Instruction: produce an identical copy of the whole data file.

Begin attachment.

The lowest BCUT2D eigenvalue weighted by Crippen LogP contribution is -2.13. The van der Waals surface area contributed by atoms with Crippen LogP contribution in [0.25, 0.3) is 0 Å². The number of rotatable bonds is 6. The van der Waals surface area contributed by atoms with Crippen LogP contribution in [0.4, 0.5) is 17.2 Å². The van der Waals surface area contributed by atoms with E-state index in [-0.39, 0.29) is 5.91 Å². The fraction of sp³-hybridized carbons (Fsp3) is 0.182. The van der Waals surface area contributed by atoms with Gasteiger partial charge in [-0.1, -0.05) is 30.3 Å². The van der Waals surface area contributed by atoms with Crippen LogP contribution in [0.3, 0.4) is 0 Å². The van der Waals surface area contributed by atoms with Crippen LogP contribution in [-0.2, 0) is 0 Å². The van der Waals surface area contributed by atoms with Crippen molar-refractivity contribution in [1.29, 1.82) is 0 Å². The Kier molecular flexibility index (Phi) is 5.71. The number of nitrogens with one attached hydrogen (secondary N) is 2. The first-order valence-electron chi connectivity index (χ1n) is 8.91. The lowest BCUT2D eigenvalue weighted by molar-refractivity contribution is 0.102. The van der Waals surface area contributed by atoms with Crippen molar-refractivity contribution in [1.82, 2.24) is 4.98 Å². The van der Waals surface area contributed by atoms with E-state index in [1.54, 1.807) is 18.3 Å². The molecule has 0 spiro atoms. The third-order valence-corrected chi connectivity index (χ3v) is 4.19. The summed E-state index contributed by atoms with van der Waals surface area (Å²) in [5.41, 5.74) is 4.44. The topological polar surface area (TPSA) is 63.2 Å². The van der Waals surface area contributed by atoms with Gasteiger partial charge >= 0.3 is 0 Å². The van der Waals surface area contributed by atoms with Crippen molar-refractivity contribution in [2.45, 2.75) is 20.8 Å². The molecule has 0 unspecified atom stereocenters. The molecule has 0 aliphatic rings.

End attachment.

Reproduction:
The lowest BCUT2D eigenvalue weighted by Crippen LogP contribution is -2.13. The van der Waals surface area contributed by atoms with Crippen LogP contribution in [0.25, 0.3) is 0 Å². The number of rotatable bonds is 6. The van der Waals surface area contributed by atoms with Crippen LogP contribution in [0.4, 0.5) is 17.2 Å². The van der Waals surface area contributed by atoms with E-state index in [-0.39, 0.29) is 5.91 Å². The fraction of sp³-hybridized carbons (Fsp3) is 0.182. The van der Waals surface area contributed by atoms with Gasteiger partial charge in [-0.1, -0.05) is 30.3 Å². The van der Waals surface area contributed by atoms with Crippen LogP contribution in [0.3, 0.4) is 0 Å². The van der Waals surface area contributed by atoms with Crippen LogP contribution in [-0.2, 0) is 0 Å². The van der Waals surface area contributed by atoms with Crippen molar-refractivity contribution in [1.29, 1.82) is 0 Å². The Kier molecular flexibility index (Phi) is 5.71. The number of nitrogens with one attached hydrogen (secondary N) is 2. The first-order valence-electron chi connectivity index (χ1n) is 8.91. The lowest BCUT2D eigenvalue weighted by molar-refractivity contribution is 0.102. The van der Waals surface area contributed by atoms with Crippen molar-refractivity contribution in [1.82, 2.24) is 4.98 Å². The van der Waals surface area contributed by atoms with E-state index in [1.54, 1.807) is 18.3 Å². The molecule has 0 spiro atoms. The third-order valence-corrected chi connectivity index (χ3v) is 4.19. The summed E-state index contributed by atoms with van der Waals surface area (Å²) in [5.41, 5.74) is 4.44. The topological polar surface area (TPSA) is 63.2 Å². The van der Waals surface area contributed by atoms with Gasteiger partial charge >= 0.3 is 0 Å². The van der Waals surface area contributed by atoms with Crippen molar-refractivity contribution in [2.45, 2.75) is 20.8 Å². The molecule has 0 unspecified atom stereocenters. The molecule has 0 aliphatic rings.